I attempt to reach other contacts today: a disc jockey at radio station FRC 2, the pop radio station. He’s supposed to be back soon but he does not return. I wait for the head of the Nigerian Arts Council, but he does not return. Of course we make several military stops. More waiting, more traffic jams. The city demands an unbelievable amount of patience, even for someone who grew up in Chicago. No one knows anything for sure. Nothing is definite. Phone calls get through if you are lucky; someone will be there if you are lucky. So far I have not been very lucky.

Nothing is accomplished at night. When the jeep leaves the hotel, I think we are going to hear some African music but we end up at the Gondola Club and at the Phoenicia club again. I did not realize what was happening as Joe and his friends spoke Hausa when they changed plans. Another wasted night. Joe talks about leaving Lagos for the trip up north.

The next day I meet, by accident, an African musician Bongoes Ikewu at The Durbar Hotel, of all places. He agrees to be filmed in a week. He is also pessimistic about the music scene. Except for Mrs Adeniji, people are not very enthusiastic about the Lagos music scene.

Joe’s trip north is delayed. We spend four hours trying to track down another musician, Sonny Okossun. As usual, nothing is clear. He lives here but he’s out. He's on tour. He’s moved. No one really knows. I'm losing interest in everything but Fela. I don't want to take that trip north with Joe. But I’m afraid of being in Lagos by myself.

At night I wait for Joe to secure us a ride to meet Tunde and see Fela. I’m determined to walk if I have to. I’m very tense because we're supposed to leave for the north tomorrow. At dinner I discuss the prospects of Joe helping with the film when we return. As I feared, he will be very busy in Lagos when we return. He seems unable to help me. Luckily, we secure a car, make our appointment with Tunde and return to Fela’s house.

Finding It at The Shrine

Fela stands, in red underwear, brushing his hair in a mirror for a long while. With his back turned to us, he says "I see you in the mirror, Major Joe." After the interminable brushing, Fela sits. Tunde whispers to him and gives him a bottle of wine. Fela then addresses me, "Mr. Dinello, do you have all that you need?" I stammer out a request to talk with him again about filming. He says, "Come back in a few days and we can talk."

We go to Fela’s Shrine. This is what I came to Africa to see. I feel resurrected. This is Africa. Everything else has been a shadow. I enter with Tunde and Fela’s business partner, I.D. Everyone greets them warmly. Joe follows behind. The Shrine is a huge, walled, but roofless concert hall. The walls are splashed with psychedelic patterns and colors. A Ghanian man sells reefer, political books and Fela albums. I buy some of everything. This Ghanian -- Krishna -- becomes a good friend.

Egypt 80 starts playing at 10pm. After midnight, Fela enters. A path opens for him as people clap, cheer and shout greetings to the Black President. Tunde ushers Joe and myself to the very front of the stage. Fela’s band consists of two drummers, two guitarists, four percussionists, bass, keyboards, and a five piece horn section as well as four Queens in individual go-go booths. Fela comes to center stage and blows sax. I’m overwhelmed by the intensity of the performance. He never stops moving, singing, playing sax and keyboards, talking.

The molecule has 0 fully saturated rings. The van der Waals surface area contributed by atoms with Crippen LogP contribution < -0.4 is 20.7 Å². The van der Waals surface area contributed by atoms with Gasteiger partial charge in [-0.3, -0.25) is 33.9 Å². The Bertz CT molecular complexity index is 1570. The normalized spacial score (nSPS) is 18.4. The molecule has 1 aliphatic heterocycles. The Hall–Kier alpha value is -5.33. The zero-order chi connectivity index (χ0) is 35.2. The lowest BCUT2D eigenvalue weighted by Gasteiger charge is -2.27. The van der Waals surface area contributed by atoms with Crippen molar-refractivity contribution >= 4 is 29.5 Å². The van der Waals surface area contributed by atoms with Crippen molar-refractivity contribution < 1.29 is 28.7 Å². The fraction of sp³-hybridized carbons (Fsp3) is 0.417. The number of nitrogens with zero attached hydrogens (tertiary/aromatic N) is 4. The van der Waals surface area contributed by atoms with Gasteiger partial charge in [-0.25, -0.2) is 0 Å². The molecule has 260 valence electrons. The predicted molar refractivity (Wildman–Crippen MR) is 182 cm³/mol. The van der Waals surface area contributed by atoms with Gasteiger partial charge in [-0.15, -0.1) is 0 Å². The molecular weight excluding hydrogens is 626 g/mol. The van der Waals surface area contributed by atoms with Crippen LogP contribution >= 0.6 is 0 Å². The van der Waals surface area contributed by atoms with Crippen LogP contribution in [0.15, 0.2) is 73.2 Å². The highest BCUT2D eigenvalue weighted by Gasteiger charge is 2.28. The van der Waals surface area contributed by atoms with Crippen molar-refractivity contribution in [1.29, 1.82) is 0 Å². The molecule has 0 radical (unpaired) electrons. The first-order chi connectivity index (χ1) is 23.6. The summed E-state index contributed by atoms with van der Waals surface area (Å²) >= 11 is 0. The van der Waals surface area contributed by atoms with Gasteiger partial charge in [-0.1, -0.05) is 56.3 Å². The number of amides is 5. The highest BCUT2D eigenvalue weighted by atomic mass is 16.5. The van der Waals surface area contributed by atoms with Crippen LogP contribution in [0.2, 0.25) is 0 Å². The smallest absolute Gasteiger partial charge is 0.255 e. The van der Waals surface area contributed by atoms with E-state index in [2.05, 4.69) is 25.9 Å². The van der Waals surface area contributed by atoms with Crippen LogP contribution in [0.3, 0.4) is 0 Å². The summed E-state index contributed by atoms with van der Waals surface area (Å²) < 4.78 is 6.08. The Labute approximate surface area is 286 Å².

I’m hyped up and can’t sit still. I ask Joe to walk around with me and he says, "I can’t. I don't want to be recognized here." My body shakes, my heart explodes, I want to dance, to move around. I tell him that I need to walk around and ask "You won’t leave without me, will you?" Joe replies, "No . . . not unless you are missing." At first, this scares me. I’m the only white person here. I recognize how my relationship with Major Joe has been dominating and distorting my experience and the perceptions of others especially Fela. As I walk around the Shrine alone, everyone is friendly. It’s exhilarating, fun.

The scene surrounding Fela is startling, like the liberated zone of a new society. Most people interact with the performance, either dancing or responding directly to Fela’s lyrics. Clouds of reefer smoke hang sweetly in the air. Behind the stage is a huge sign that reads "Blackism is a force of the Mind." I realize that the only thing that matters to me is Fela. I need to stop flailing around and focus on him. I decide not to leave with Major Joe the next stay. I resolve to stay in Lagos on my own.

Hit the Road, Jack

I find Tunde who advises me to take a room in Ikeja, near Fela, and pursue my objectives. For the first time I feel strong. Tunde and Joe leave. I stay until 4am, then I.D. helps me negotiate a taxi ride back to the hotel. At 6 am, I explain to Joe that -- despite our plane reservations -- I want to stay and pursue Fela. We part on good terms. He even gives me money.

I watch the lizards run around my window and then fall asleep. Later I get a sandwich in the hotel bar and talk with three young hotel workers. They love Fela; they hate the privileged class. The electricity fades in and out as they talk.

The next day I move, by taxi, to a new hotel in Ikoyi, near Tunde’s house. I know how to negotiate taxi rides now -- it’s imperative to clarify the price before the ride, otherwise the driver gouges you. Everything must be negotiated; nothing is straight forward. The Ikoyi hotel is more lively, more colorful, even the phone seems clearer. I’m rejuvenated.

I walk around the area -- the loveliest I’ve seen in Lagos -- with its huge houses surrounded by lush gardens. I discreetly take pictures. I feel white and conspicuous. People watch me curiously. A young woman tells me it’s unusual for a white man to stroll around. Most whites -- businessmen -- just conduct their business, shuttling between hotel and office, without glancing sideways.